Well hello! This is something movie-related, although not quite for the Crash Course as I’m not quite up to where this movie falls on the list just yet. But this is the year that Cameron Crowe’s Say Anything is turning 30, and they had a big anniversary screening and a reunion panel as part of New York’s Tribeca Film Festival this week. I snapped up a ticket more to see John Cusack in person than anything else (she said, blushing), but he had to drop out of a live appearance at the last minute; he’s just started filming for a series on Amazon, and had to Skype in from Chicago. So the panel ended up being Cameron Crowe and Ione Skye sitting on the stage with John Cusack’s enormous head grinning over their shoulders, which was every bit as surreal as it sounds.
I actually wasn’t all that blown away by the panel anyway. Mostly memory-lane anecdotes and a couple inside-baseball tales that a lot of the entertainment media is picking up now – stories about how Dick Van Dyke was approached for a role (ultimately everyone mutually agreed he was a little too old), or how John Mahoney helped talk John Cusack into the part by talking up the movie while they were filming Eight Men Out, or how Lloyd Dobler was based on a wacky neighbor of Cameron Crowe’s, that kind of thing.
The biggest takeaways from the panel were things I’d already picked up from the movie itself. It very well may have been 30 years since I saw this film all the way through, and I was mostly focused on Lloyd Dobler back then because John Cusack was my jam – but watching it again, I was more struck by the relationship between Diane Court (Ione Skye) and her father (John Mahoney). There are at least three or four major scenes that are just the pair of them talking, and I was struck by how rich that relationship was – how much Jim Court loves his daughter and how much she loves him. And how that all turned on its head into “oh, no, wait, Jim only thinks he loves Diane, he’s convinced himself that he’s doing the right thing.” The scene right before Diane breaks up with Lloyd is chilling – it’s another conversation between Diane and Jim, and I suddenly spotted Jim’s behavior for the manipulation that it was.
During the panel Cameron Crowe also talked about how they’d settled on an element of Lloyd’s character as “positivity as a revolutionary act”. And as soon as he said that I realized, yes – that’s what the appeal is about Lloyd Dobler. He’s optimistic and positive, but not in that kind of Pollyanna way of turning a blind eye to everything that’s problematic. Lloyd doesn’t ignore problems – he sees them there, and says you know what, I’m going to be positive just to spite them. There’s an early line he has in a conversation with his sister – “How hard is it just to decide to be in a good mood?” That’s what works for him – life has dealt him some hard knocks, but he is not going to give in, dammit.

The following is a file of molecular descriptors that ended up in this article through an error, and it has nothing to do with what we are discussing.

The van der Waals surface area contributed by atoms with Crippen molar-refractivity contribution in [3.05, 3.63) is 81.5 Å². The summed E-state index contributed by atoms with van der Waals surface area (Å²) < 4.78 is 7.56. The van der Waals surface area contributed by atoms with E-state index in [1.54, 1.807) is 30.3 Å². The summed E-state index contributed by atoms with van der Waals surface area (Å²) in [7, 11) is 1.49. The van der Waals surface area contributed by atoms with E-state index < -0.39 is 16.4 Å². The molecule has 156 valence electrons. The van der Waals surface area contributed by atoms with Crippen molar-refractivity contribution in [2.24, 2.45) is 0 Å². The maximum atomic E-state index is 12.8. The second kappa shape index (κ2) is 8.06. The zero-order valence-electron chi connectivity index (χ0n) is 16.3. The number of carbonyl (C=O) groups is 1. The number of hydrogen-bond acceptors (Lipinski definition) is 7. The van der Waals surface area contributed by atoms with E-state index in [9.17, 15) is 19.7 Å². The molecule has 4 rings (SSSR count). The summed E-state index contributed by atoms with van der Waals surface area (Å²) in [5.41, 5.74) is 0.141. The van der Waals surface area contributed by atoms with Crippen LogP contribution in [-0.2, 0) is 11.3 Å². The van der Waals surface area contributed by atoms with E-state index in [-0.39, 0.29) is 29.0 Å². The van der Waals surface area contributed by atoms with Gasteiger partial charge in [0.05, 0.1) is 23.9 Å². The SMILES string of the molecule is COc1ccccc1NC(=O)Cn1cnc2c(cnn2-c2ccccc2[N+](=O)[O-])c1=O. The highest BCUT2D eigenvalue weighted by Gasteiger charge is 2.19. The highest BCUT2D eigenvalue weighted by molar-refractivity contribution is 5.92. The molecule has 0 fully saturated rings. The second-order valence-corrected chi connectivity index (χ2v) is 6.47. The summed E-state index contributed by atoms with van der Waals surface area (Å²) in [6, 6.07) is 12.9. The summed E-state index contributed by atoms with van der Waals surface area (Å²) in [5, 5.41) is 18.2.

That’s also why the famous boombox scene works too, I think – everyone knows about this scene, where Lloyd is standing under Diane’s window and blasting their song on a boom box. On paper, that sounds corny as all hell. But it works – and the reason why it works, I think, is the look on Lloyd’s face. He’s not standing there with lovelorn tears streaming down his cheeks – he’s standing there defiantly. This love was theirs, and it was good, and Diane breaking up with him was not going to get him to stop celebrating it, dammit.
That’s something I’m finding myself thinking about a lot now in retrospect.
There were also a couple of crowd-reaction moments I thought were touching. The very first time Lloyd came up on screen, sitting in Corey’s room and talking about their upcoming graduation, a little whispery murmur ran through the crowd – the sound of several of us having a tempus-fugit moment of oh my gosh it’s the baby version of John Cusack will you look at that.
During the boombox scene, I noticed several people were trying to take cameraphone pictures of the screen – something that’s perfectly ridiculous if you think about it – and rolled my eyes a little at that. But I noticed something else too – first a couple people just behind me quietly singing along with “In Your Eyes”. Then a few people down the aisle to my right, and a few other voices dotted here and there in the theater – and soon me too. None of us singing too loud, all of us still watching the film, but all of us singing one of the world’s most perfect songs in time with one of the most perfect uses of a song in a movie ever.